Rostered Day Off (RDO)


Rostered Day Off (RDO) Arrangements are local work arrangements that are organised by mutual agreement between individual employees and their respective supervisors.  Arrangements differ across various University departments and faculties and may be influenced by various operational requirements.  Traditionally, RDO arrangements are either on a nine day fortnight or a nineteen day month basis.

Some work areas of the University will be unable to participate in local work arrangements such as RDO's due to operational requirements.

Individual employees and their respective supervisors may negotiate an arrangement provided that:

  • The work of the University continues to be performed in an efficient and effective method;
  • Arrangements reflect the operational requirements of the organisational area which is determined and influenced by the nature of the work, type of contact with clients and the services provided by the department or faculty;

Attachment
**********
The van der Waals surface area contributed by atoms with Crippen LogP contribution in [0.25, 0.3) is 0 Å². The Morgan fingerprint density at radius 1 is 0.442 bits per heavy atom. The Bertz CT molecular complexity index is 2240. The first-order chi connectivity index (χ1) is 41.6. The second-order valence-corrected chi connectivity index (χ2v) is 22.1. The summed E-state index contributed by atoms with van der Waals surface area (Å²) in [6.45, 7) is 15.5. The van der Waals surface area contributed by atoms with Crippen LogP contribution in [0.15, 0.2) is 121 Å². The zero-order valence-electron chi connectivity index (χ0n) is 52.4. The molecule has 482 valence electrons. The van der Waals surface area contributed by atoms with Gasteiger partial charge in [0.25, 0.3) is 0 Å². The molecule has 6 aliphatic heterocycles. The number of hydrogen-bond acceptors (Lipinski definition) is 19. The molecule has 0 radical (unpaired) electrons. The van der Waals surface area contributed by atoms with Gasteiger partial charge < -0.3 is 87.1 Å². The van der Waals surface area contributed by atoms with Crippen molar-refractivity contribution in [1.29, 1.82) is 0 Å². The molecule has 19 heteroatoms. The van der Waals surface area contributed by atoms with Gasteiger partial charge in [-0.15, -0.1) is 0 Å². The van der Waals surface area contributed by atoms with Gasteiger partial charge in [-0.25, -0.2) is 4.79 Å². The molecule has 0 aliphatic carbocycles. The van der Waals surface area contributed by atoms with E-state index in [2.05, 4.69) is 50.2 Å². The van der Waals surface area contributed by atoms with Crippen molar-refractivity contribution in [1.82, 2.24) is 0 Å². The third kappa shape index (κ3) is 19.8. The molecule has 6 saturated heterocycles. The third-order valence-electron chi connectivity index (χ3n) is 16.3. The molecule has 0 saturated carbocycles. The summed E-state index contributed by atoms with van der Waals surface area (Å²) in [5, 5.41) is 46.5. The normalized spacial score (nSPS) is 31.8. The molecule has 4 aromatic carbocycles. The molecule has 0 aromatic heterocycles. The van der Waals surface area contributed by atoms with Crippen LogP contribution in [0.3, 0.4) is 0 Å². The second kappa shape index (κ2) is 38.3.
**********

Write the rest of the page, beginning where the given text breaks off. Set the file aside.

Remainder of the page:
• Arrangements are distributed equitably across employees workloads; and
  • The appropriate standard of supervision is maintained.

RDO arrangements must be arranged in advance by mutual agreement between employees and their supervisors and must only be taken when the equivalent time has been worked.  RDO's cannot be taken in advance.  In special circumstances and with the approval of the Supervisor, an employee may accrue days to a maximum of three. RDO’s cannot be carried forward from one calendar year to the next.

If an employee is absent on approved leave (excluding annual leave) and/or a gazetted public holiday within the accrual period, employees must accumulate the additional hours required under the arrangements for each absence.

Full Details:

RDO Guidelines 

HR Contact:

HR Client Services Team 

Rostered days off allow employees to work additional hours during the week in order to accrue sufficient hours to have a rostered day off in a work cycle once a fortnight (i.e. nine-day fortnight arrangement) or once a month (i.e. nineteen-day month arrangement). Employees keep working hours at a reasonable level, while having some flexibility in working hours.

For example, an employee is required to work a 36 hours week. On a nine-day fortnight arrangement, the employee would have to work 72 hours (2 X 36) in nine days. This means that instead of 7 hours and 12 minutes per day, they would have to work an extra 48 minutes adding up to 8 hours per day. In return they would get one day off every fortnight.